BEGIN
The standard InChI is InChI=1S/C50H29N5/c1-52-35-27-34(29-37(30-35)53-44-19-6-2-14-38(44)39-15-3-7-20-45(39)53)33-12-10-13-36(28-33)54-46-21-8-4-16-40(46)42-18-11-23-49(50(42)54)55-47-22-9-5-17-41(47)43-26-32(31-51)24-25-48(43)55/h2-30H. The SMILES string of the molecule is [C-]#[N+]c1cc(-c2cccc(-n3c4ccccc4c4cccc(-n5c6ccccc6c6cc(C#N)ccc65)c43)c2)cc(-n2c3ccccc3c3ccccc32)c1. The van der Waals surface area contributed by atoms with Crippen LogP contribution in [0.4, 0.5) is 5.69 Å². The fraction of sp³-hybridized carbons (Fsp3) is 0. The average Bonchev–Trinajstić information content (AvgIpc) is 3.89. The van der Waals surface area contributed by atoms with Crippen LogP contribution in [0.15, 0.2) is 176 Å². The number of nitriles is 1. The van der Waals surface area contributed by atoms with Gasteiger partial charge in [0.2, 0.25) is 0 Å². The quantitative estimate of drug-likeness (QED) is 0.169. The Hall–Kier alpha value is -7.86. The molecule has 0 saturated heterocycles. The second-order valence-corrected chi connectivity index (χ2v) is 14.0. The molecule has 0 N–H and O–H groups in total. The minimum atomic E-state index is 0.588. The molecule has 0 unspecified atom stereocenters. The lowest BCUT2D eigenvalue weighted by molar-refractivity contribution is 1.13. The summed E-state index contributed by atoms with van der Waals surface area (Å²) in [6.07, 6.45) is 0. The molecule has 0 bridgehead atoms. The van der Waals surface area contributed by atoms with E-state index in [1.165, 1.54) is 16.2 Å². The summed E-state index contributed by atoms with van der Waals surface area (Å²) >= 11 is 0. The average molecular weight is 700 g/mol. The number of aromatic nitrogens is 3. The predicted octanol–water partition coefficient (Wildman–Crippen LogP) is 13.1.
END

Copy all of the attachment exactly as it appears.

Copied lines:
The standard InChI is InChI=1S/C50H29N5/c1-52-35-27-34(29-37(30-35)53-44-19-6-2-14-38(44)39-15-3-7-20-45(39)53)33-12-10-13-36(28-33)54-46-21-8-4-16-40(46)42-18-11-23-49(50(42)54)55-47-22-9-5-17-41(47)43-26-32(31-51)24-25-48(43)55/h2-30H. The SMILES string of the molecule is [C-]#[N+]c1cc(-c2cccc(-n3c4ccccc4c4cccc(-n5c6ccccc6c6cc(C#N)ccc65)c43)c2)cc(-n2c3ccccc3c3ccccc32)c1. The van der Waals surface area contributed by atoms with Crippen LogP contribution in [0.4, 0.5) is 5.69 Å². The fraction of sp³-hybridized carbons (Fsp3) is 0. The average Bonchev–Trinajstić information content (AvgIpc) is 3.89. The van der Waals surface area contributed by atoms with Crippen LogP contribution in [0.15, 0.2) is 176 Å². The number of nitriles is 1. The van der Waals surface area contributed by atoms with Gasteiger partial charge in [0.2, 0.25) is 0 Å². The quantitative estimate of drug-likeness (QED) is 0.169. The Hall–Kier alpha value is -7.86. The molecule has 0 saturated heterocycles. The second-order valence-corrected chi connectivity index (χ2v) is 14.0. The molecule has 0 N–H and O–H groups in total. The minimum atomic E-state index is 0.588. The molecule has 0 unspecified atom stereocenters. The lowest BCUT2D eigenvalue weighted by molar-refractivity contribution is 1.13. The summed E-state index contributed by atoms with van der Waals surface area (Å²) in [6.07, 6.45) is 0. The molecule has 0 bridgehead atoms. The van der Waals surface area contributed by atoms with E-state index in [1.165, 1.54) is 16.2 Å². The summed E-state index contributed by atoms with van der Waals surface area (Å²) >= 11 is 0. The average molecular weight is 700 g/mol. The number of aromatic nitrogens is 3. The predicted octanol–water partition coefficient (Wildman–Crippen LogP) is 13.1.